Regarding "Offshore drilling won't lower prices at the pump," (Star-Bulletin, June 19): We just got back from a 10-day trip to France. Gas prices there are 1.5 euro per litre -- equivalent to $8 per gallon. Interestingly, most cars on the highways and roads there are small to very small.
Our rent-a-car was large enough for three persons, plus three suitcases and three carry-ons. To drive about 400 miles, it used about 7 gallons of diesel. That's an average of about 55 miles per gallon -- and it was not even a hybrid, but a regular diesel engine car! Just small.
Americans are cutting back on driving; there has been a decrease in SUV sales and increased demand for fuel-efficient cars. It appears that if we are hit in our wallets, we do learn.
I hope our car manufacturers start to get the message too, so they will be able to sell their products around the world again, and not just in the United States. I hope our businesses seize the opportunity to develop and produce products that take this new situation into consideration. Maybe we can again become technological leaders in this world.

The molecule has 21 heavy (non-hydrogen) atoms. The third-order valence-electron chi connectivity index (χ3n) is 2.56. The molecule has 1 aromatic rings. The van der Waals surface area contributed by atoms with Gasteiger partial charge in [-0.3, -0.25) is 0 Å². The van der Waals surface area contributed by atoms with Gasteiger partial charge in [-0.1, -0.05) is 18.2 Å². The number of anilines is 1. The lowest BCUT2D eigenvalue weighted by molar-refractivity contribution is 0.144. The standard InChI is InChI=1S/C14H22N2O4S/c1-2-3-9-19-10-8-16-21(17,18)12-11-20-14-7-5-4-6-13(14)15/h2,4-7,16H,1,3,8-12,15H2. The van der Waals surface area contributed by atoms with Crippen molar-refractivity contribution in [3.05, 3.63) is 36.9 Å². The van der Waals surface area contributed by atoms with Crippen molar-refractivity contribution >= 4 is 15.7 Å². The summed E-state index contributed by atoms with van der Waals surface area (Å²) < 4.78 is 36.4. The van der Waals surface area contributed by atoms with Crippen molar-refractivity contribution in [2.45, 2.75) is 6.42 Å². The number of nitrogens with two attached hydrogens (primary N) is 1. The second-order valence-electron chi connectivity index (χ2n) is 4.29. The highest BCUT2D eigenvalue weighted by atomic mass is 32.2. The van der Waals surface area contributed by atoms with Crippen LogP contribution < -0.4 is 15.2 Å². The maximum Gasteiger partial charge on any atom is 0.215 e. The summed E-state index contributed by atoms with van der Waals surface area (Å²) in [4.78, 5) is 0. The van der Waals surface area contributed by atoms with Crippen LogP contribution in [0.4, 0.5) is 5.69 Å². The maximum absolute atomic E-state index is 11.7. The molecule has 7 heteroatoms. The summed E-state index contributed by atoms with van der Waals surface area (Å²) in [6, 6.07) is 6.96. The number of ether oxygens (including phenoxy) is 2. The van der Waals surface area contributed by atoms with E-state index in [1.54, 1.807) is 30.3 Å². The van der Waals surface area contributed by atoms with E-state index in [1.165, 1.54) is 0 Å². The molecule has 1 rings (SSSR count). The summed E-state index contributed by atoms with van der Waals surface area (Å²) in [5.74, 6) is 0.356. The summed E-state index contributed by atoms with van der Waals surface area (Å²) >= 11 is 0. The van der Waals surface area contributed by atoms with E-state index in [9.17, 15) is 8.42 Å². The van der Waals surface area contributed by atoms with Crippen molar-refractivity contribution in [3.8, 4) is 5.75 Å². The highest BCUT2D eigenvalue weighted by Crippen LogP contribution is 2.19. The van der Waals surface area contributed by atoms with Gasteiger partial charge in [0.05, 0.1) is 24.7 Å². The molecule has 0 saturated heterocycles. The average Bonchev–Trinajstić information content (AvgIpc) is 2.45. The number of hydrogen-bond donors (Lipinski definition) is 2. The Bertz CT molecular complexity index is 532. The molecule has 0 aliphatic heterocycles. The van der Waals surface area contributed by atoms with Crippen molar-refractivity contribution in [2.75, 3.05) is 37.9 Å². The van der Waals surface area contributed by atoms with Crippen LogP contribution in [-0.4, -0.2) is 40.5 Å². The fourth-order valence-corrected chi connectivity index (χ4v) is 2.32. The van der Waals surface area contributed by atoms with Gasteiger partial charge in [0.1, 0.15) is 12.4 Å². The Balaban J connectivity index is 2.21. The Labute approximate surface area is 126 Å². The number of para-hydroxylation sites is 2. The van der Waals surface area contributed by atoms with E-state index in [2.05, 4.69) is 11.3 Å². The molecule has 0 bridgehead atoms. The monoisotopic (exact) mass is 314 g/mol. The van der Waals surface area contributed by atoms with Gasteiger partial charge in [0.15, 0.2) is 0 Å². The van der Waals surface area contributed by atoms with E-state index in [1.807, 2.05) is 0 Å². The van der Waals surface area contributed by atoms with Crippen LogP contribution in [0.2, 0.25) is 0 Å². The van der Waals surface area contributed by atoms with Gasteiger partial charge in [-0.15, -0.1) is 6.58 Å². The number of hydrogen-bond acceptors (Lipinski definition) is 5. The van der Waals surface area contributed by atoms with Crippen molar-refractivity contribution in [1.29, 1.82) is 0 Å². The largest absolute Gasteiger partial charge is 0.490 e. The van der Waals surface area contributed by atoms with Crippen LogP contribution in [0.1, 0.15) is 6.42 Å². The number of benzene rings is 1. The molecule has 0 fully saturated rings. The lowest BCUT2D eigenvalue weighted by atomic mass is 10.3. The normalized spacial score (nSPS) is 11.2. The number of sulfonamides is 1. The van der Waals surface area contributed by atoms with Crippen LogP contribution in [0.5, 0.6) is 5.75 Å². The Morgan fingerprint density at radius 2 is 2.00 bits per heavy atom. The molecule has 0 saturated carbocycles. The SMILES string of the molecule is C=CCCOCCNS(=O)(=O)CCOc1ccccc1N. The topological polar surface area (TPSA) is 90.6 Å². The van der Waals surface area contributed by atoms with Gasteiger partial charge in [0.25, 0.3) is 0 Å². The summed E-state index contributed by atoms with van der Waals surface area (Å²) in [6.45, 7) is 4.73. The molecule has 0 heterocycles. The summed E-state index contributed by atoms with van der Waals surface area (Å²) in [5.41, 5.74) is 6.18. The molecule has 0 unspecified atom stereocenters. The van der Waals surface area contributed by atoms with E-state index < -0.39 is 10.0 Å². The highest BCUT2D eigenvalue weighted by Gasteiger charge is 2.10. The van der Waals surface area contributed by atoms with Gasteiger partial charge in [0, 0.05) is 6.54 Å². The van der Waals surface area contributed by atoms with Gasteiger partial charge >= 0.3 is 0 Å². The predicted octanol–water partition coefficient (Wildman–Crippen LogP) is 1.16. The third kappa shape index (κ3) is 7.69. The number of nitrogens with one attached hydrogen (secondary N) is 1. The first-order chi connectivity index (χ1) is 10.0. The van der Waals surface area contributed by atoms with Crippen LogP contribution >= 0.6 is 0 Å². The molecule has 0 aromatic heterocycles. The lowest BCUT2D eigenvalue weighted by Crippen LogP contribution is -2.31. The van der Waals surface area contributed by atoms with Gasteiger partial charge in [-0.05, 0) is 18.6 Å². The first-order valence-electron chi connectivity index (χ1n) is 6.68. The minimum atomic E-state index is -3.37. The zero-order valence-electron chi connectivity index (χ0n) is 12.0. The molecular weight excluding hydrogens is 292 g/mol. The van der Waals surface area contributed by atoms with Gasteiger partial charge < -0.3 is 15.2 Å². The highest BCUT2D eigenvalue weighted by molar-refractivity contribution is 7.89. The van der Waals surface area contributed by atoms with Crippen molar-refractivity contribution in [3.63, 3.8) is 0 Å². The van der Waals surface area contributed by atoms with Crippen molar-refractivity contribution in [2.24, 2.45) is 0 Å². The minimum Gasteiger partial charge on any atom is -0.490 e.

So, yes, the gas prices are painful for me, too. But I am happy to suffer, if it means that all of us are learning the lesson, and stop taking resources for granted.
'Illegal' workers come to U.S. in desperation
While Honolulu's papers have been filled with letters of righteous indignation about City Councilman Rod Tam's un-PC use of the term "wetback" to describe undocumented workers, I have been trying to learn more about the overall undocumented worker situation.
I started by watching an award-winning film titled "Wetback: The Undocumented Documentary" by Arturo Perez Torres (distributed by the National Geographic Society). I now understand that you have to be very desperate to do what these undocumented immigrants do. Some of the greatest dangers they face are in travel through Mexico where they are robbed, beaten, raped and killed. The film made it clear that most of these people would rather brave these dangers and try to skirt immigration laws than to survive through theft and violence in their own countries.